In April 2012, a trial excavation was conducted at the antiquities site of Khirbat Dalhamiya (Permit No. A-6471; map ref. 25380–90/72880–9100) prior to the installation of a water pipeline. The excavation, undertaken on behalf of the Israel Antiquities Authority and financed by the Mekorot Company, was directed by G.B. Jaffe (photography), with the assistance of Y. Yaakobi (administration), A. Hajian and M. Kunin (surveying) and H. Tahan-Rosen (pottery drawing).
Khirbat Dalhamiya lies in the northern Jordan Valley, near the Jordan River diversion channel and c. 1 km southeast of Menahemya (Fig. 1). Past surveys and excavations at the site revealed remains from the Chalcolithic period and Early Bronze Age (Atrash and Porat 2014, and see references therein; for the location to two previous excavations, see Fig. 1: A-5115, A-6686).
The current excavation comprised two squares, yielding the remains of two settlement strata, from the Late Chalcolithic period (Stratum 2) and Early Bronze Age IB (Stratum 1; Fig. 2).
Stratum 2, discovered beneath Stratum 1 walls, yielded a large quantity of potsherds and flint tools from the Late Chalcolithic period, including a complete pot found in a section beneath W104 (Fig. 3), which prevented it from being retrieved. A probe (L105; Fig. 3) dug into the lower part of the stratum was not completed.
Stones found in the south of the area (L109) were either part of a wall or a collapse. Slightly to their south and on the same level was a line of medium-sized stones, which was identified as a wall, in addition to what may have been a rounded corner (W111).
Stratum 1 yielded the foundations of two perpendicular, joining walls (W103, W104) that formed two spaces. Wall 103 was built of two rows of fieldstones with a core of small stones. A third wall, in the west balk (W110), seems to have formed a corner with W103 (Figs. 4, 5).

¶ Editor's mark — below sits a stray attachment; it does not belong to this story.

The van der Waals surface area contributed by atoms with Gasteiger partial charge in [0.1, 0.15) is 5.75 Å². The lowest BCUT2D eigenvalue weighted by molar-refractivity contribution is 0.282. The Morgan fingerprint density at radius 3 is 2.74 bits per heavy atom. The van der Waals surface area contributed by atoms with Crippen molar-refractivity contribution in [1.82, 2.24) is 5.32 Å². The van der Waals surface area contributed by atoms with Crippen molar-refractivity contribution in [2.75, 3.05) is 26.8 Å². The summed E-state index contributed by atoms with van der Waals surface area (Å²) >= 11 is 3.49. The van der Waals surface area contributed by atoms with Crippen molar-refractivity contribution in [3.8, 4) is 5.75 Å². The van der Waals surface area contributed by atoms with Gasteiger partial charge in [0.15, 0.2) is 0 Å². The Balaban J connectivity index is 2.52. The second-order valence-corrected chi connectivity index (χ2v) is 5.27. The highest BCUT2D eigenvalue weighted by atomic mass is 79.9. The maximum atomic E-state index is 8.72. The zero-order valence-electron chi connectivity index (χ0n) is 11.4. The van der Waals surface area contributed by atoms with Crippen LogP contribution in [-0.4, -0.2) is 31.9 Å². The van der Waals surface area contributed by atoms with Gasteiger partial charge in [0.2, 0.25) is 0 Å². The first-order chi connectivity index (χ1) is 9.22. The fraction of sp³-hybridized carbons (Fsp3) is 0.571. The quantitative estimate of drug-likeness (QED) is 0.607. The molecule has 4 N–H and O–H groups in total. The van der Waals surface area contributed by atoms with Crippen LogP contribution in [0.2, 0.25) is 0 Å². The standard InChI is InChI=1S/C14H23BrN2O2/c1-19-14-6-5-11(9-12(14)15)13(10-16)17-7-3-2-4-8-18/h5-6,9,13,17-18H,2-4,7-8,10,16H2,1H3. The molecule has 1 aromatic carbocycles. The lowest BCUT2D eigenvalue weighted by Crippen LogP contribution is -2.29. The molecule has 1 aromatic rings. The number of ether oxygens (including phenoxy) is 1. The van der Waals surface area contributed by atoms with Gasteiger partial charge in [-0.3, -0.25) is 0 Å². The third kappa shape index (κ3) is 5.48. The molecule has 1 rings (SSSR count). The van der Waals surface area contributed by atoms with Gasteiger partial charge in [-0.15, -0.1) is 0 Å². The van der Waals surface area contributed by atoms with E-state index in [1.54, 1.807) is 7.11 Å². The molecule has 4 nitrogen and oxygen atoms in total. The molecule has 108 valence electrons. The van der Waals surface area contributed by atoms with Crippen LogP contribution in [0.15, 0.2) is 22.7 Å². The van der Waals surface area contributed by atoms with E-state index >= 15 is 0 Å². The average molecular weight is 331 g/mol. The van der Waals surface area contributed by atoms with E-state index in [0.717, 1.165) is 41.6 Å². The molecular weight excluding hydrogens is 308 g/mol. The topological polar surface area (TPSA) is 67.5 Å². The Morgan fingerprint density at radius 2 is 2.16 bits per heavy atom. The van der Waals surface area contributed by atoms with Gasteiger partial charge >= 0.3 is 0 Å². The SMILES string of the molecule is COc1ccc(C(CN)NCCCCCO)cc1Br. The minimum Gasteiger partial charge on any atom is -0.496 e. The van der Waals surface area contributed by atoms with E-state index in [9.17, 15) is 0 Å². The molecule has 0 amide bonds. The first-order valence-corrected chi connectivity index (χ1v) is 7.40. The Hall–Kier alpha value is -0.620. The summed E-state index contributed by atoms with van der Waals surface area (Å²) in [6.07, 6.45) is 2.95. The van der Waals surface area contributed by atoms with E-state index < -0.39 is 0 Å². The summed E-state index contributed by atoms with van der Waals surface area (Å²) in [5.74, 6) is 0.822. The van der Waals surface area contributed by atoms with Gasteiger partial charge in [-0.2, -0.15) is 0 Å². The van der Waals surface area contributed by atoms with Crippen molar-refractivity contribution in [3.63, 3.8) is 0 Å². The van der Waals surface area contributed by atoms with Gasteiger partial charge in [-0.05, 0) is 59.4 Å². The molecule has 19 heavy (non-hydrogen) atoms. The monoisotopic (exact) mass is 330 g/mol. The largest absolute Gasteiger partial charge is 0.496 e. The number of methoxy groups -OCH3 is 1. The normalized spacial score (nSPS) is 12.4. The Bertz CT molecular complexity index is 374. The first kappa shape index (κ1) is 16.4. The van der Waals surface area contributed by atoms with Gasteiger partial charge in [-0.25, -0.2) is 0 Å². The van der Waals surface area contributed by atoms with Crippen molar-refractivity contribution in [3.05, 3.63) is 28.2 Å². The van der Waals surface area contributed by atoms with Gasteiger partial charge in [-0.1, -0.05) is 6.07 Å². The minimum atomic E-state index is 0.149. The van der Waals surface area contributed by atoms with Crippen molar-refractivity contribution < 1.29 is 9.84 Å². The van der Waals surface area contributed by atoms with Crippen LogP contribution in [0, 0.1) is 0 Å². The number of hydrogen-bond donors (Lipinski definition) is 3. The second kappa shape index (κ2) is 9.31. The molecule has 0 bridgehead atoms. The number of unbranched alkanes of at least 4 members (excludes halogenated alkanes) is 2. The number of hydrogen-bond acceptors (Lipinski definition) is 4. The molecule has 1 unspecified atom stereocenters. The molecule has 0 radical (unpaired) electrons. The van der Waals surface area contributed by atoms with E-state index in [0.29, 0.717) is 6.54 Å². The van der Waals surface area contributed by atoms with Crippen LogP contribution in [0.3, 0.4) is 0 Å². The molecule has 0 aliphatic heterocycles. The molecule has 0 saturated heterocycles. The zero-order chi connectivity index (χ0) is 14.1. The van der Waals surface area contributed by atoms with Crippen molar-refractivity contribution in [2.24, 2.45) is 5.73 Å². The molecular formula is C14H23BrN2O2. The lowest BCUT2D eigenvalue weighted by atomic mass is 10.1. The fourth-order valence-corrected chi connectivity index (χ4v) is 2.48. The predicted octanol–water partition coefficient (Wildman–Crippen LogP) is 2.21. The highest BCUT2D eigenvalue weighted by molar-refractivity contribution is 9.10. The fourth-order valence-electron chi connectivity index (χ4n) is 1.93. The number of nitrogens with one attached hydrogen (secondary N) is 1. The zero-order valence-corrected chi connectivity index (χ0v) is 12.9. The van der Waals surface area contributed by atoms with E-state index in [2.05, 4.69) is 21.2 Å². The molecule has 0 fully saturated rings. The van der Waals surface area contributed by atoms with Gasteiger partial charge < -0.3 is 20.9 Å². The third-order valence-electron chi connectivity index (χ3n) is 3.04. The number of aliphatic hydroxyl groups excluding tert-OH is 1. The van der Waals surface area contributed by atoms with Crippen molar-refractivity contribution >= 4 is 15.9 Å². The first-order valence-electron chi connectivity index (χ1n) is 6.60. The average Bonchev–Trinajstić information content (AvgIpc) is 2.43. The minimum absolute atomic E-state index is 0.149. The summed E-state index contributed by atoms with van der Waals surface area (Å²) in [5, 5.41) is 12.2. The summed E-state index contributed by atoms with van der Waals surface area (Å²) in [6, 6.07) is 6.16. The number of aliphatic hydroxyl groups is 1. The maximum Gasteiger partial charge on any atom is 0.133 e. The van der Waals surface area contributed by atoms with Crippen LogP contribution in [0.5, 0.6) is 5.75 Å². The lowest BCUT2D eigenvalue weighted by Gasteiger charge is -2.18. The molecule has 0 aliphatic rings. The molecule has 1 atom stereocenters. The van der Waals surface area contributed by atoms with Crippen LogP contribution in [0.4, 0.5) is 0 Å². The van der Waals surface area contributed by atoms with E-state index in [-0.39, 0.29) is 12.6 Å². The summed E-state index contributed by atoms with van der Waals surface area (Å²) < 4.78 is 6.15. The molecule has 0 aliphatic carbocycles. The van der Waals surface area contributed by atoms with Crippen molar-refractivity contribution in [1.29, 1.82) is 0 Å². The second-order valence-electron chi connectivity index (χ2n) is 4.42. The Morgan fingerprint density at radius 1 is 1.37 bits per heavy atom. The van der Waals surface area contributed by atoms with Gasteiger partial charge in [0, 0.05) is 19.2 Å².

A concentration of stones found to the northeast of Walls 103 and 104, at a lower level than W103. It was unclear if these were the remains of another wall, but they clearly belonged to Stratum 1. The dating of this stratum to the EB IB is based on pottery found above and beside W103 and W104 (not drawn).
The excavation yielded a large quantity of pottery from the Late Chalcolithic period and a few finds from EB IB. Most of the pottery was found in Stratum 2: an amphoriskos (Fig. 6:1), numerous bowls (Fig. 6:2–10), a cooking pot (Fig. 6:11), handles with a triangular cross-section, of a type characteristic of the Late Chalcolithic period (Fig. 7:1–6; Frankel et al. 2001
:49, Type 8) and body fragments with a typical Late Chalcolithic plastic decoration (Fig. 7:7–11). Several basalt artifacts—bowls (Fig. 8:1, 2), weights (Fig. 8:3–6) and grinding stones (Fig. 8:7)—should be attributed to Stratum 2.
The excavation at Khirbat Dalhamiya unearthed architectural remains dated to Early Bronze IB and the Late Chalcolithic period. The foundations of an Early Bronze IB structure were preserved, but the excavation finds are insufficient to form any conclusions about its function or size. The site also yielded numerous late Chalcolithic finds with no corresponding architectural remains. The quantity and nature of the finds indicate the presence of a Late Chalcolithic settlement whose remains may lie deeper than those uncovered in the current excavation; the bottom of the Late Chalcolithic layer was not established.
The remains unearthed in the current excavation probably represent the fringes of the settlement at Khirbat Dalhamiya during these periods, whose remains were cut into while quarrying out the Jordan River diversion canal (Fig. 1).
Atrash W. and Porat L. 2014. Khirbat Dalhamiya. HA-ESI 126
Frankel R., Getzov N., Aviam M. and Degani A. 2001. Settlement Dynamics and Regional Diversity in Ancient Upper Galilee (IAA Reports 14). Jerusalem.